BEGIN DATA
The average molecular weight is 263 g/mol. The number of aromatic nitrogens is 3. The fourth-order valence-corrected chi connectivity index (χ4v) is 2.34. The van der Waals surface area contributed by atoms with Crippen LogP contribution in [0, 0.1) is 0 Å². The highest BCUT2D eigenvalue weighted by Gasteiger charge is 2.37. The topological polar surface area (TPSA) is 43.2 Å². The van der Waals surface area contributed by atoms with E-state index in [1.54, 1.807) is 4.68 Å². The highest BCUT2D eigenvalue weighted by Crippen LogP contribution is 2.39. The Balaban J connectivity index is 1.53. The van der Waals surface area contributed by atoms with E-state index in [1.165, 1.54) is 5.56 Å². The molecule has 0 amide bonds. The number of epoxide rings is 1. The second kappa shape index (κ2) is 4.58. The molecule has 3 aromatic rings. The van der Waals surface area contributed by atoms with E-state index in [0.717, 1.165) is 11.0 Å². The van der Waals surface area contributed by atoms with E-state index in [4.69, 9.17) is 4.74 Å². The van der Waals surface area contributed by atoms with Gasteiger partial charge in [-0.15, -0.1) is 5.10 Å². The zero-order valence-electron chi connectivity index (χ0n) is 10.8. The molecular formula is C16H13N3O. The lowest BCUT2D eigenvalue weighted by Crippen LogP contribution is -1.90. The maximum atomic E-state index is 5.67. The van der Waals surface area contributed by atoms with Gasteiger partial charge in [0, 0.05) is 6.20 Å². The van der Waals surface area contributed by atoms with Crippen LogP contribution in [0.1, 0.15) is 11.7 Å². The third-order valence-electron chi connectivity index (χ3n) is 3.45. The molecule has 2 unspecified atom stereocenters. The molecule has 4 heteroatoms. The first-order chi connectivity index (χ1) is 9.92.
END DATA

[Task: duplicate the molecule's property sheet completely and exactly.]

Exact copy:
The average molecular weight is 263 g/mol. The number of aromatic nitrogens is 3. The fourth-order valence-corrected chi connectivity index (χ4v) is 2.34. The van der Waals surface area contributed by atoms with Crippen LogP contribution in [0, 0.1) is 0 Å². The highest BCUT2D eigenvalue weighted by Gasteiger charge is 2.37. The topological polar surface area (TPSA) is 43.2 Å². The van der Waals surface area contributed by atoms with E-state index in [1.54, 1.807) is 4.68 Å². The highest BCUT2D eigenvalue weighted by Crippen LogP contribution is 2.39. The Balaban J connectivity index is 1.53. The van der Waals surface area contributed by atoms with E-state index in [1.165, 1.54) is 5.56 Å². The molecule has 0 amide bonds. The number of epoxide rings is 1. The second kappa shape index (κ2) is 4.58. The molecule has 3 aromatic rings. The van der Waals surface area contributed by atoms with E-state index in [0.717, 1.165) is 11.0 Å². The van der Waals surface area contributed by atoms with E-state index in [4.69, 9.17) is 4.74 Å². The van der Waals surface area contributed by atoms with Gasteiger partial charge in [-0.15, -0.1) is 5.10 Å². The zero-order valence-electron chi connectivity index (χ0n) is 10.8. The molecular formula is C16H13N3O. The lowest BCUT2D eigenvalue weighted by Crippen LogP contribution is -1.90. The maximum atomic E-state index is 5.67. The van der Waals surface area contributed by atoms with Gasteiger partial charge in [0, 0.05) is 6.20 Å². The van der Waals surface area contributed by atoms with Crippen LogP contribution in [0.1, 0.15) is 11.7 Å². The third-order valence-electron chi connectivity index (χ3n) is 3.45. The molecule has 2 unspecified atom stereocenters. The molecule has 4 heteroatoms. The first-order chi connectivity index (χ1) is 9.92.